A test on within-individual changes in risk-taking behaviour due to experience to predation in the Collared Flycatcher (Ficedula albicollis)

Katalin Krenhardt, Gábor Markó, Eszter Szász, Mónika Jablonszky, Sándor Zsebők, J. Török, László Zsolt Garamszegi

Research output: Contribution to journalArticle

Abstract

Different experiences from the past may have influence on individual’s behaviour through feedback mechanisms that can weaken or preserve the within-individual consistency of behavioural traits. Here, we aimed to find evidence for such feedback mechanisms that may operate on risk-taking behaviour via the effect of former experience to potential predation events in male Collared Flycatchers (Ficedula albicollis). We predicted that risk-taking of males would decrease after experiencing a predator’s attack in previous breeding seasons (negative feedback). We assessed risk-taking by flight initiation distance (FID) that is the distance at which an individual flees from an approaching predator, which was estimated for 234 individuals from different breeding seasons. Information on predation experience (i.e. occurrence of nest predation, the incidence of capture by human observers) was available from our long-term database on individual life histories. In a horizontal approach, we found no difference in FID when comparing males with former experience to predation with males naive to predators. A longitudinal approach relying on the repeated tests of the same individuals from different years yielded analogous results, we could not show a significant change in the risk-taking behaviour of the males as a consequence of experience to predation in past years. However, we found that individuals systematically took less risk over the years, which might be a consequence of acquiring general experience with age.

Original languageEnglish
Pages (from-to)115-127
Number of pages13
JournalOrnis Hungarica
Volume24
Issue number1
DOIs
Publication statusPublished - Jan 1 2016

Fingerprint

risk behavior
predation
feedback mechanism
predator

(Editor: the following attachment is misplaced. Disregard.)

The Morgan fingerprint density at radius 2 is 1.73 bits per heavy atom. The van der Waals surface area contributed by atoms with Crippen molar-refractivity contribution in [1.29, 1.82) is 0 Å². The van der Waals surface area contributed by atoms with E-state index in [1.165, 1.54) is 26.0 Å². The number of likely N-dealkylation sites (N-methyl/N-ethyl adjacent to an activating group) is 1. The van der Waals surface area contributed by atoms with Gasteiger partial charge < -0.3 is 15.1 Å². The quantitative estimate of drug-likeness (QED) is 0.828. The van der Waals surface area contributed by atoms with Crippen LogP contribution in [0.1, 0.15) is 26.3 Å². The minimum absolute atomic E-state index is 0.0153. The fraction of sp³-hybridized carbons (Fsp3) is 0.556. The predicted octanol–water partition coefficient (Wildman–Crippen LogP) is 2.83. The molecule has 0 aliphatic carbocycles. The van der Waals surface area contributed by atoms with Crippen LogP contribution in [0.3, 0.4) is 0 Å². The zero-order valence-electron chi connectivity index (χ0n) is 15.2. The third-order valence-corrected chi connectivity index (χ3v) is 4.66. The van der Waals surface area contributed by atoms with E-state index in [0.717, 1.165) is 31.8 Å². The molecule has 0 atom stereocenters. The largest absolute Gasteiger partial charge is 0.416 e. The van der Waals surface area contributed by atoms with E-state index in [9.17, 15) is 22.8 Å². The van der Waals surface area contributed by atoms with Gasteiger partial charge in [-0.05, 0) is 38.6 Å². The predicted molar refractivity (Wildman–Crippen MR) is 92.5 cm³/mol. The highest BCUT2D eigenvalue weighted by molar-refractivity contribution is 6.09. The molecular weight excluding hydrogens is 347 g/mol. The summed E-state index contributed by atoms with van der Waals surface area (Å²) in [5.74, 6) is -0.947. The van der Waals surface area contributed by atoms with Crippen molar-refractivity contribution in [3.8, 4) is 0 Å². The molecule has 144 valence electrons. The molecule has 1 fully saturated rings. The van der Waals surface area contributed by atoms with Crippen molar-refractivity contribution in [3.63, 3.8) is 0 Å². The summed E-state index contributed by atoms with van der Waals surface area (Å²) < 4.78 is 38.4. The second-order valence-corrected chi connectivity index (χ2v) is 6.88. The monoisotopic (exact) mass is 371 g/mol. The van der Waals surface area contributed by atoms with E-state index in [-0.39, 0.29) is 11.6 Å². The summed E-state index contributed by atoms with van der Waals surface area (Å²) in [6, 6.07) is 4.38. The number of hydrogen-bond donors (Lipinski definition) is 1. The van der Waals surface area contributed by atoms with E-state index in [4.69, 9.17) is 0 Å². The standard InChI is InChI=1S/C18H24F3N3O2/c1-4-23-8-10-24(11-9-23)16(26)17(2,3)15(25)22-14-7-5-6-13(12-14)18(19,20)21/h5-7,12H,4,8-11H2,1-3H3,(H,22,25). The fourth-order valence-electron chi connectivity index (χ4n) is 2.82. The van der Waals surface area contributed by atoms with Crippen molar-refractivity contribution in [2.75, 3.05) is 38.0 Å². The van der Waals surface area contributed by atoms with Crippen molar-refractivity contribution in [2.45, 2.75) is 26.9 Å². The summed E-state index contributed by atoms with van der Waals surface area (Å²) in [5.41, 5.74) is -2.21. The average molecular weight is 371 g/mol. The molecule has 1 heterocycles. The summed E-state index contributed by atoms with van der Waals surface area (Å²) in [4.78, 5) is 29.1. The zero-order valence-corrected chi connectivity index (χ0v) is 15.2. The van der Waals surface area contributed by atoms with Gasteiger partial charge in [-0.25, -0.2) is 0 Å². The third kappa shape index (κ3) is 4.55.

predators
breeding season
testing
flight
nest predation
preserves
life history
nests
Ficedula albicollis
test
incidence

Keywords

  • Feedback mechanisms
  • Flight initiation distance
  • Human handling
  • Predation

ASJC Scopus subject areas

  • Animal Science and Zoology
  • Ecology, Evolution, Behavior and Systematics

Cite this

A test on within-individual changes in risk-taking behaviour due to experience to predation in the Collared Flycatcher (Ficedula albicollis). / Krenhardt, Katalin; Markó, Gábor; Szász, Eszter; Jablonszky, Mónika; Zsebők, Sándor; Török, J.; Garamszegi, László Zsolt.

In: Ornis Hungarica, Vol. 24, No. 1, 01.01.2016, p. 115-127.

Research output: Contribution to journalArticle

Krenhardt, Katalin ; Markó, Gábor ; Szász, Eszter ; Jablonszky, Mónika ; Zsebők, Sándor ; Török, J. ; Garamszegi, László Zsolt. / A test on within-individual changes in risk-taking behaviour due to experience to predation in the Collared Flycatcher (Ficedula albicollis). In: Ornis Hungarica. 2016 ; Vol. 24, No. 1. pp. 115-127.
@article{dd06d8024508455ca17257745d03fd1f,
title = "A test on within-individual changes in risk-taking behaviour due to experience to predation in the Collared Flycatcher (Ficedula albicollis)",
abstract = "Different experiences from the past may have influence on individual’s behaviour through feedback mechanisms that can weaken or preserve the within-individual consistency of behavioural traits. Here, we aimed to find evidence for such feedback mechanisms that may operate on risk-taking behaviour via the effect of former experience to potential predation events in male Collared Flycatchers (Ficedula albicollis). We predicted that risk-taking of males would decrease after experiencing a predator’s attack in previous breeding seasons (negative feedback). We assessed risk-taking by flight initiation distance (FID) that is the distance at which an individual flees from an approaching predator, which was estimated for 234 individuals from different breeding seasons. Information on predation experience (i.e. occurrence of nest predation, the incidence of capture by human observers) was available from our long-term database on individual life histories. In a horizontal approach, we found no difference in FID when comparing males with former experience to predation with males naive to predators. A longitudinal approach relying on the repeated tests of the same individuals from different years yielded analogous results, we could not show a significant change in the risk-taking behaviour of the males as a consequence of experience to predation in past years. However, we found that individuals systematically took less risk over the years, which might be a consequence of acquiring general experience with age.",